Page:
2. Political Leanings: The assumptions about political leanings turned out mixed. Amongst "Liberal voters," Clinton and Obama are essentially even, with Clinton perhaps being slightly ahead. In the two states where Edwards was a consideration, the "Liberal vote" was heavily skewed to Clinton. Obama gained ground on Super Tuesday, winning the two smaller states in a landslide, but Clinton was still comfortably ahead in the two larger states we considered. The moderates came out heavily in Clinton's favor, both pre- and post-Edwards. The conservatives also went to Clinton. While Edwards was still in the race, Clinton and Obama drew in one state, with Clinton comfortably ahead in another. In the Super Tuesday states, Clinton and Obama drew once, with one landslide for Obama, one for Clinton, and one state going to Clinton by a comfortable margin. Clinton also again carried the larger states.

3. Income: The assumption about income was correct. Clinton easily carried the low income vote, with the exception of an essentially even split in one Super Tuesday state. Post-Edwards, her hold on the lower income vote actually strengthened. The middle income vote was closer, but still trended towards Clinton. Clinton held a lead in both states where Edwards was a consideration, with Obama gaining ground on Super Tuesday. Obama and Clinton each took two Super Tuesday states, with Clinton again taking the large states. The wealthy vote went to Obama. In the Edwards states, Clinton was well ahead of Obama, but lost ground on Super Tuesday. In the four Super Tuesday states we considered, Obama had one landslide, two comfortable wins, and Clinton claimed one comfortable victory. While the number of states won seems even, the wealthy vote is clearly trending towards Obama.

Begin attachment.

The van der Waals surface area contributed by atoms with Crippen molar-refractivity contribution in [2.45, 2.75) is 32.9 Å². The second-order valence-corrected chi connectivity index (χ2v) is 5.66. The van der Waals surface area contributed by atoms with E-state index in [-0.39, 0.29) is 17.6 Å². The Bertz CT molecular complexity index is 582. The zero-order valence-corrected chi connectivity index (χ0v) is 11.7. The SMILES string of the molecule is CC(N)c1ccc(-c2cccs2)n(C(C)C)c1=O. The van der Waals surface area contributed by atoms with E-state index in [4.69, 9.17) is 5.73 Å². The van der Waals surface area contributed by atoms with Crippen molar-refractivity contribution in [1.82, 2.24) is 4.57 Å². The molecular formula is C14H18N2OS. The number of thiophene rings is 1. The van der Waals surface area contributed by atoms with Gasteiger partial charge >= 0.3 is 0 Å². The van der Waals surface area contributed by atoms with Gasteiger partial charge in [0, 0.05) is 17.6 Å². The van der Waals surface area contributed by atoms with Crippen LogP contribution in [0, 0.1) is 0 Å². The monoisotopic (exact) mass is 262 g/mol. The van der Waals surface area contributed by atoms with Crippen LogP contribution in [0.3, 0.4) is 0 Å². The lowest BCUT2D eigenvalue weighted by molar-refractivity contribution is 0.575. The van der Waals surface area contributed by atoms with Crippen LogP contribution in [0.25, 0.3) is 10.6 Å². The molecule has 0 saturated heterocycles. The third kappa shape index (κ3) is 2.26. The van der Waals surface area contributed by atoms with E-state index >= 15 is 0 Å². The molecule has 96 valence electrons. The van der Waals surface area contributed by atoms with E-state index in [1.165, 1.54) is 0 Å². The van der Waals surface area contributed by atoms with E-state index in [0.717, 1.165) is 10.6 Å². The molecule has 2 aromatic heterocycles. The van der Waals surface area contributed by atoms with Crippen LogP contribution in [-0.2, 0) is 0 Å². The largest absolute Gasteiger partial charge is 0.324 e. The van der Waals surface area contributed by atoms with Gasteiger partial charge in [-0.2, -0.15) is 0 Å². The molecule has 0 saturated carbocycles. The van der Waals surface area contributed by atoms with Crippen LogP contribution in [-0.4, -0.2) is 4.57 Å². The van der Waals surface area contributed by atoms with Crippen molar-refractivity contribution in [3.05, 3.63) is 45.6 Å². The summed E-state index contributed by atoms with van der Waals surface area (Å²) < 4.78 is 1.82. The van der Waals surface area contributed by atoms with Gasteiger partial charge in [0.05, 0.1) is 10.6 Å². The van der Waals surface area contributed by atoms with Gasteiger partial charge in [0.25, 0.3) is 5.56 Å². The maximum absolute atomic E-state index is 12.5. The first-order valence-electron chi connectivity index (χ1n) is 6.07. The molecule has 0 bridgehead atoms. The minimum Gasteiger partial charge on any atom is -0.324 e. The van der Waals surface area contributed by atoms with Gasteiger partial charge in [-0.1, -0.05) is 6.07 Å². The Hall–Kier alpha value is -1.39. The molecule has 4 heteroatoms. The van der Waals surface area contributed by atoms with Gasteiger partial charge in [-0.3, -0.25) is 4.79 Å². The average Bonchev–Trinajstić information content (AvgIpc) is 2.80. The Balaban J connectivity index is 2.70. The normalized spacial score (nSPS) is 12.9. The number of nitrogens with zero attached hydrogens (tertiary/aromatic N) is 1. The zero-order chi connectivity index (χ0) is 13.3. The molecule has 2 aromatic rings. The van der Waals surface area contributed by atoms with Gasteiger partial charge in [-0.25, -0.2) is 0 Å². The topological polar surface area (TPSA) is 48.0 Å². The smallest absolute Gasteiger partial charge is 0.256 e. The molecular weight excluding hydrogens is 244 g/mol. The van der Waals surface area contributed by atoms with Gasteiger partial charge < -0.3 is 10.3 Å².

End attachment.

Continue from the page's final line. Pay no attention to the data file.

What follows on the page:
4. Education: The thesis about education is improperly formed. The prevailing assumption is that people with a higher level of education trended towards Obama. While Obama seems slightly ahead amongst well-educated voters, Clinton continued her trend of claiming the two large Super Tuesday states, and did not lose measurable ground post-Edwards. The High School educated and un-educated votes were both heavily in Clinton's favor. A more accurate statement, then, is that the two candidates split the well-educated vote, while the less educated are drawn towards Clinton.

5. Race: The assumption about race is absolutely correct. Obama won the Black vote in a landslide across the board. Clinton claimed a similar victory amongst Hispanics. The division amongst White voters is somewhat closer, but still ultimately in Clinton's favor. In the two states where Edwards was a factor, Clinton took the White vote comfortably. On Super Tuesday, Obama and Clinton each took a landslide in one of the small states we considered, while Clinton won a landslide in one of the large states, and a close victory in the other. We did not consider Asian or other races in our numbers, because only California had those statistics.